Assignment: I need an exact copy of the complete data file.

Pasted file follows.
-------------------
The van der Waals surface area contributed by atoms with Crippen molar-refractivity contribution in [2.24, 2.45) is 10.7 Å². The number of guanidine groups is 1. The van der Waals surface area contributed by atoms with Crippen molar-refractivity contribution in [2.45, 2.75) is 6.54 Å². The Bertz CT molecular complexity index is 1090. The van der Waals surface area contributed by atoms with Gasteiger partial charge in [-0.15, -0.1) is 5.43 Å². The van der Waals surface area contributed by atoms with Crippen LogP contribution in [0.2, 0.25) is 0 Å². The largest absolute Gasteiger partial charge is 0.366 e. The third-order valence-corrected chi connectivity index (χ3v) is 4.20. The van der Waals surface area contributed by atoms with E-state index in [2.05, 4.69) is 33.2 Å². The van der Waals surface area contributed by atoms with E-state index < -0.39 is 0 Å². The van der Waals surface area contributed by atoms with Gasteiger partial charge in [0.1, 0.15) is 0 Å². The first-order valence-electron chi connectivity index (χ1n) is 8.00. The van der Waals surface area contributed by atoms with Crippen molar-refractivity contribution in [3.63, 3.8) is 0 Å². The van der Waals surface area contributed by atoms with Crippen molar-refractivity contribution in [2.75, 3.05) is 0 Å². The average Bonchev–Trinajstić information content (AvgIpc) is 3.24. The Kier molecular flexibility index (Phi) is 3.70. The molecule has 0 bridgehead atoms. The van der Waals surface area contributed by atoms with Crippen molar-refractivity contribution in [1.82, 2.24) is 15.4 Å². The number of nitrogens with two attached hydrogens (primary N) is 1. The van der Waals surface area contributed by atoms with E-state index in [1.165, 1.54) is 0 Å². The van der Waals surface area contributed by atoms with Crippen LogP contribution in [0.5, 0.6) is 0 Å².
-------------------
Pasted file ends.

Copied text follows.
The van der Waals surface area contributed by atoms with Crippen molar-refractivity contribution in [2.24, 2.45) is 10.7 Å². The number of guanidine groups is 1. The van der Waals surface area contributed by atoms with Crippen molar-refractivity contribution in [2.45, 2.75) is 6.54 Å². The Bertz CT molecular complexity index is 1090. The van der Waals surface area contributed by atoms with Gasteiger partial charge in [-0.15, -0.1) is 5.43 Å². The van der Waals surface area contributed by atoms with Crippen LogP contribution in [0.2, 0.25) is 0 Å². The largest absolute Gasteiger partial charge is 0.366 e. The third-order valence-corrected chi connectivity index (χ3v) is 4.20. The van der Waals surface area contributed by atoms with E-state index in [2.05, 4.69) is 33.2 Å². The van der Waals surface area contributed by atoms with E-state index < -0.39 is 0 Å². The van der Waals surface area contributed by atoms with Gasteiger partial charge in [0.1, 0.15) is 0 Å². The first-order valence-electron chi connectivity index (χ1n) is 8.00. The van der Waals surface area contributed by atoms with Crippen molar-refractivity contribution in [3.63, 3.8) is 0 Å². The van der Waals surface area contributed by atoms with Crippen molar-refractivity contribution in [2.75, 3.05) is 0 Å². The average Bonchev–Trinajstić information content (AvgIpc) is 3.24. The Kier molecular flexibility index (Phi) is 3.70. The molecule has 0 bridgehead atoms. The van der Waals surface area contributed by atoms with Crippen molar-refractivity contribution in [1.82, 2.24) is 15.4 Å². The number of nitrogens with two attached hydrogens (primary N) is 1. The van der Waals surface area contributed by atoms with E-state index in [1.165, 1.54) is 0 Å². The van der Waals surface area contributed by atoms with Crippen LogP contribution in [0.5, 0.6) is 0 Å².